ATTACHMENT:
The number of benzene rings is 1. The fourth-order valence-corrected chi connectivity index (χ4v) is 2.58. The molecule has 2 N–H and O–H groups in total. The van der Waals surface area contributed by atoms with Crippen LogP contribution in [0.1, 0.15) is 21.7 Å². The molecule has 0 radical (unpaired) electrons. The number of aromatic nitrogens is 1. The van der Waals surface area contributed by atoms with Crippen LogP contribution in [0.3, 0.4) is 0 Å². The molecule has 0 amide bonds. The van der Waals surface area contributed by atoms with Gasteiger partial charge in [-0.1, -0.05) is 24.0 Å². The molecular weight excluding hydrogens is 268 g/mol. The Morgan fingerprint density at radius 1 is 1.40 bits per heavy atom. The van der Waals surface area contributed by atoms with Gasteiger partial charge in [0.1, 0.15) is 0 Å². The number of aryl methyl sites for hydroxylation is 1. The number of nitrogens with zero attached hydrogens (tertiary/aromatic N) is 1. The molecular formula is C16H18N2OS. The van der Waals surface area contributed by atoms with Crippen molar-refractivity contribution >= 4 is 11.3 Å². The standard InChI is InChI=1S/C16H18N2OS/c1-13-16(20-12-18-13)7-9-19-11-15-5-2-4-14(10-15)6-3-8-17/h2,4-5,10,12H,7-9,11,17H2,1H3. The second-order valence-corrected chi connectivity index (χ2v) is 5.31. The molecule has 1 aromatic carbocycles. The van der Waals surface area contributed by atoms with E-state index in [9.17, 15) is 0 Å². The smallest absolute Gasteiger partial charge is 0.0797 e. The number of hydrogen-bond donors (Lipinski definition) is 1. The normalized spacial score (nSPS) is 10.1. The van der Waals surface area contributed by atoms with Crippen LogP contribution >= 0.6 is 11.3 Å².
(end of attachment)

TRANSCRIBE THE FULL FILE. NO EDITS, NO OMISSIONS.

The number of benzene rings is 1. The fourth-order valence-corrected chi connectivity index (χ4v) is 2.58. The molecule has 2 N–H and O–H groups in total. The van der Waals surface area contributed by atoms with Crippen LogP contribution in [0.1, 0.15) is 21.7 Å². The molecule has 0 radical (unpaired) electrons. The number of aromatic nitrogens is 1. The van der Waals surface area contributed by atoms with Crippen LogP contribution in [0.3, 0.4) is 0 Å². The molecule has 0 amide bonds. The van der Waals surface area contributed by atoms with Gasteiger partial charge in [-0.1, -0.05) is 24.0 Å². The molecular weight excluding hydrogens is 268 g/mol. The Morgan fingerprint density at radius 1 is 1.40 bits per heavy atom. The van der Waals surface area contributed by atoms with Gasteiger partial charge in [0.1, 0.15) is 0 Å². The number of aryl methyl sites for hydroxylation is 1. The number of nitrogens with zero attached hydrogens (tertiary/aromatic N) is 1. The molecular formula is C16H18N2OS. The van der Waals surface area contributed by atoms with Crippen molar-refractivity contribution >= 4 is 11.3 Å². The standard InChI is InChI=1S/C16H18N2OS/c1-13-16(20-12-18-13)7-9-19-11-15-5-2-4-14(10-15)6-3-8-17/h2,4-5,10,12H,7-9,11,17H2,1H3. The second-order valence-corrected chi connectivity index (χ2v) is 5.31. The molecule has 1 aromatic carbocycles. The van der Waals surface area contributed by atoms with E-state index in [9.17, 15) is 0 Å². The smallest absolute Gasteiger partial charge is 0.0797 e. The number of hydrogen-bond donors (Lipinski definition) is 1. The normalized spacial score (nSPS) is 10.1. The van der Waals surface area contributed by atoms with Crippen LogP contribution >= 0.6 is 11.3 Å².